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  • Gregory - Stout 75 Backpack - 4577cu in - Forest Green
  • Gregory - Stout 75 Backpack - 4577cu in - Shadow Black
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  • Gregory - Stout 75 Backpack - 4577cu in - Forest Green
  • Gregory - Stout 75 Backpack - 4577cu in - Shadow Black

Gregory Stout 75 Backpack - 4577cu in

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    2 Reviews

    Details

    As Stout as they come.

    There aren't many surprises with the Gregory Stout 75 Backpack, and that's a good thing. Sure, there are some sneaky extra pockets, hidden features, and a no-way-you'd-expect-that level of comfort, but mostly the Stout is just a comfortable, rugged gear hauler for all your long backcountry missions. It starts with the TrailFlex wishbone suspension, which uses a flexible backpanel and spring steel internal frame to carry loads of up to 55 pounds without discomfort. That's backed up by Gregory's TrailFit hip belt, which is fully adjustable so your hips, shoulders, and back can share the load as evenly as possible.

    The Stout carries like a champ, but it also has a series of smartly designed features that make trail life a little smoother, like a stow-away rain cover and removable lid that keep your gear dry and lighten your load, respectively. Top and bottom access make it easy to get at gear in different parts of your pack, and front, side, and hip belt pockets keep snacks, layers, maps, and phones accessible. If you're going for the summit, pull out the detachable SideTrack daypack to go extra-light (the SideTrack doubles as a hanging reservoir sleeve when it's inside the Stout). Gregory also built in loops to carry trekking poles and ice axes, compression straps for extra gear or sleeping pads, and a series of daisy chain loops that are designed to carry portable solar panels but work as lash points for whatever other essential gear you decide to bring.

    • TrailFlex wishbone suspension
    • TrailFit adjustable hip belt
    • Top and bottom access
    • Removable lid
    • Detachable daypack doubles as hanging reservoir sleeve
    • Front, side, and hip belt pockets
    • Trekking pole/ice axe loops and side/bottom compression straps
    • Solar panel compatible daisy chain gear loops
    • Stowable raincover
    • Item #GRE002E

    Tech Specs

    Volume
    4577 cu in
    Support/Suspension
    TrailFlex wishbone
    Waist Belt
    yes, TrailFit
    Hydration Compatible
    yes
    Access
    top, front
    Pockets
    3 lid, 3 front, 2 side, 2 hip belt
    Gear Loops
    yes
    Ice Axe Carry
    yes
    Trekking Pole Carry
    yes
    Rain Cover
    yes
    Detachable Daypack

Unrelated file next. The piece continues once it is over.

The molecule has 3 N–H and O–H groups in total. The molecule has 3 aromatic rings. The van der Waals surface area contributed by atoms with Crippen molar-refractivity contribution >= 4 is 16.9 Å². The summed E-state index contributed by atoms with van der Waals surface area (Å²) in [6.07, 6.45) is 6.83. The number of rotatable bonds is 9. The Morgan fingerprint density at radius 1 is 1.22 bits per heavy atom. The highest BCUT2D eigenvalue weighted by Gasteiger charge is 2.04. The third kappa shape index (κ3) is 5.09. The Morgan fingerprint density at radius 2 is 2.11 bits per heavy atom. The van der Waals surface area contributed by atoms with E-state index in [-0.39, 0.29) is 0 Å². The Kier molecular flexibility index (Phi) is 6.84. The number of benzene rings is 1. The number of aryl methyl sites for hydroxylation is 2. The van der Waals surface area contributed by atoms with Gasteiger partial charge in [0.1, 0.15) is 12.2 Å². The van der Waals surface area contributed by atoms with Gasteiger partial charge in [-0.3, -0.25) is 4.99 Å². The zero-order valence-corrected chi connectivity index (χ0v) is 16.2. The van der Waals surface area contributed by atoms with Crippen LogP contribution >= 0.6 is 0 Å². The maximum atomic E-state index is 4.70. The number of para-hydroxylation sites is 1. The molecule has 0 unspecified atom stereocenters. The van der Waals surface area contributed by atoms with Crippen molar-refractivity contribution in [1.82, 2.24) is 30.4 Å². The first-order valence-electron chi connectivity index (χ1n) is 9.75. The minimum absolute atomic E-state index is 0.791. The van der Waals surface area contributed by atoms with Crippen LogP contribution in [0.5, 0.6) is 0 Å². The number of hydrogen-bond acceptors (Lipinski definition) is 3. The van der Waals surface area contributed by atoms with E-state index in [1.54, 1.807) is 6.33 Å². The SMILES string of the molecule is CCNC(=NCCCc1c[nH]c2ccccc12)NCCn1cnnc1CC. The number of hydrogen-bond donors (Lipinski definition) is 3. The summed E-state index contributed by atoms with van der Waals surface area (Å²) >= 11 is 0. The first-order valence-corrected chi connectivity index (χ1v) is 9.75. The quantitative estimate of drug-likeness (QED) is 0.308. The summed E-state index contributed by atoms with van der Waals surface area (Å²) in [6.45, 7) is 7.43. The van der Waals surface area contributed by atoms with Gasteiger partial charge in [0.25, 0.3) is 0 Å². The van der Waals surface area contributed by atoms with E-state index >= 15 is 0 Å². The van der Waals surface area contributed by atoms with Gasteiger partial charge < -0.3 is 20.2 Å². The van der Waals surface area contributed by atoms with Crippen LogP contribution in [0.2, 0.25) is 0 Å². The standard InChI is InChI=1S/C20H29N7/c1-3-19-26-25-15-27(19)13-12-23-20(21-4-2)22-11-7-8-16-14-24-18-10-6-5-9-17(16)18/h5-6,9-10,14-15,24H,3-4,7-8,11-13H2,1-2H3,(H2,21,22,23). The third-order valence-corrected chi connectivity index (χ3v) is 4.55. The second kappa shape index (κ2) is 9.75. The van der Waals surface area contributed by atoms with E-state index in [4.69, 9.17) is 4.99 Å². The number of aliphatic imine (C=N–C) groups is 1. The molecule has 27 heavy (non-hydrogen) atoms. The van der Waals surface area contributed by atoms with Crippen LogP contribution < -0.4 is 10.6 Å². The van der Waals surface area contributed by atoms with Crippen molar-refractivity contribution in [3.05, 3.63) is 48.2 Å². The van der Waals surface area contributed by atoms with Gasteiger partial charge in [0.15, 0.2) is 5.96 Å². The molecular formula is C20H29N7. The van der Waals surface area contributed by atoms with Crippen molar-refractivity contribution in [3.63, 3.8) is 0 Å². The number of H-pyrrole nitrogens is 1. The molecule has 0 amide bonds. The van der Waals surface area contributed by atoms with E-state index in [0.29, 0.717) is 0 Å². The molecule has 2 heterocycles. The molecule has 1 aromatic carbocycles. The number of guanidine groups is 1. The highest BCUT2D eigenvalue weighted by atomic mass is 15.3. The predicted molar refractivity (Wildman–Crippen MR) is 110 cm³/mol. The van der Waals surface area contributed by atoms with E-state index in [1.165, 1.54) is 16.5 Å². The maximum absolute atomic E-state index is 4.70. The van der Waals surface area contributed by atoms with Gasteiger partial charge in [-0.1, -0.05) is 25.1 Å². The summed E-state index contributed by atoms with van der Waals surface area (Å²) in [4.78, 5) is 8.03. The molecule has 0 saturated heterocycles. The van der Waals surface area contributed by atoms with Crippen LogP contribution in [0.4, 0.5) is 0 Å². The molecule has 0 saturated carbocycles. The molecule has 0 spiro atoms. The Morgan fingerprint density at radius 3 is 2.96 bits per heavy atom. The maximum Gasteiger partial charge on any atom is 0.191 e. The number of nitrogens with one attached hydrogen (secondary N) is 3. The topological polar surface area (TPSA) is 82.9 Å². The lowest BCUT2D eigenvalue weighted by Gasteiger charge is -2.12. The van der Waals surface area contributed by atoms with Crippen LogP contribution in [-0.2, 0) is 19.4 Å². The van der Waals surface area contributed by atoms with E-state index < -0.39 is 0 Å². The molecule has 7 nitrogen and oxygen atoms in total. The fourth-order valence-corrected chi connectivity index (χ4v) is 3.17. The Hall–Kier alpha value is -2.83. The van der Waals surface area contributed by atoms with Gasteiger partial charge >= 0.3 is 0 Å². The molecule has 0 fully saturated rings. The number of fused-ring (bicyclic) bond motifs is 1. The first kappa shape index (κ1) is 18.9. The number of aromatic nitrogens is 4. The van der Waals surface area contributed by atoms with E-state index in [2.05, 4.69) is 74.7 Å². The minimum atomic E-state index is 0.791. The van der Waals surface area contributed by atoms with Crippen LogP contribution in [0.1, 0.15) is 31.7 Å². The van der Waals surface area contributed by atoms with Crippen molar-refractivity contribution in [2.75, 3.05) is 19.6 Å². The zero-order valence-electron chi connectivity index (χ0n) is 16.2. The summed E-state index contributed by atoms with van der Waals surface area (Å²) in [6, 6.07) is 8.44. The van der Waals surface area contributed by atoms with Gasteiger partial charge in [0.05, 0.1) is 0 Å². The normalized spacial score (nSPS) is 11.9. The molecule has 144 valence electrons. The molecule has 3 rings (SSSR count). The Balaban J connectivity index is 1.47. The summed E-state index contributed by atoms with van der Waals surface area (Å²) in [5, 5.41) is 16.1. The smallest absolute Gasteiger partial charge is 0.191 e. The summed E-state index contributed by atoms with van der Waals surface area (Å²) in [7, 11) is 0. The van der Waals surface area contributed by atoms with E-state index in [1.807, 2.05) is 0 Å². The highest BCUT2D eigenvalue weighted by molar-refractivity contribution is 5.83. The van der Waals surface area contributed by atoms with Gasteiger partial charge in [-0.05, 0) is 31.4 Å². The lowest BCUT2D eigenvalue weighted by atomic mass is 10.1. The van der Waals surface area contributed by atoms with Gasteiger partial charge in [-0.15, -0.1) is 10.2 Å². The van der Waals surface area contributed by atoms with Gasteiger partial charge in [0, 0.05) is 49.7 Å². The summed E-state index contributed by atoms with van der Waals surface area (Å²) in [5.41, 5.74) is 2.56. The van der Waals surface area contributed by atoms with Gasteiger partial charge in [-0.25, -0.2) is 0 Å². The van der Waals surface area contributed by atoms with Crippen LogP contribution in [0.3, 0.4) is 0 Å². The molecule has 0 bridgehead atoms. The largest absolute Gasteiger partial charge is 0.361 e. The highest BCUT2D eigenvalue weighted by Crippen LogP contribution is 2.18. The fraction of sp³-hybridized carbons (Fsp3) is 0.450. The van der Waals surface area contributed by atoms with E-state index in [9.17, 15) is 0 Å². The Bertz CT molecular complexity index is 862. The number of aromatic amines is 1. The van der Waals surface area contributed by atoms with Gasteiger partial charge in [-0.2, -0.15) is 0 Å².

yes, doubles as hanging reservoir sleeve
    Compression
    yes
    Weight Capacity
    55 lbs
    Claimed Weight
    3 lb 15 oz
    Recommended Use
    backpacking
    Manufacturer Warranty
    limited lifetime

    Tech Specs

    • Reviews
    • Q & A

    What do you think about this product?

    Have questions about this product?

    Quite happy with the Stout 75!

    • Familiarity: I've used it once or twice and have initial impressions

    I was looking for a replacement for my Jansport Klamath for my once a year extended trek. This year we were heading to the Yosemite backcountry (and it was awesome!). Although the Jansport was fully functional, it is not very comfortable. I tested (1-mile walks with a 30# load) a Lowe Alpine Cholatse and an Osprey Volt, in addition to the Stout. While I liked features of all three, I found the Stout to be the most comfortable. They all are a hair under 4 pounds - the weight I was looking for.

    The Stout performed great on my trek - 7 days long. It was easy to organize my gear with the selection of pockets. I can generally find everything I need through the top opening, but a few times I took advantage of the front zippered panel. I really appreciated the comfort and light weight of this pack, especially on the day we climbed 3500' over 7.5 miles.

    The removable daypack that serves to hold the water bladder seemed hokie to me. Turned out I used it every day on the trail. It was great for carrying the filter and bottles to the stream for collecting water and for short hikes after we had set up the campsite. The team at Gregory obviously thought this one through!

    Durability?

    • Familiarity: I've used it once or twice and have initial impressions

    My trusty old Lowe Alpine contour III pack traveled with me around the world in wilderness and urban environments for almost 20 years before I finally had to retire it. This new pack has already developed a small hole after 10 days of car camping and a few flights. I can also see a few critical stress points that lack any sort of reinforcing material or extra stitching. Not sure if this is reflective of this specific product, or just how things are made now; either way, a bit disappointing.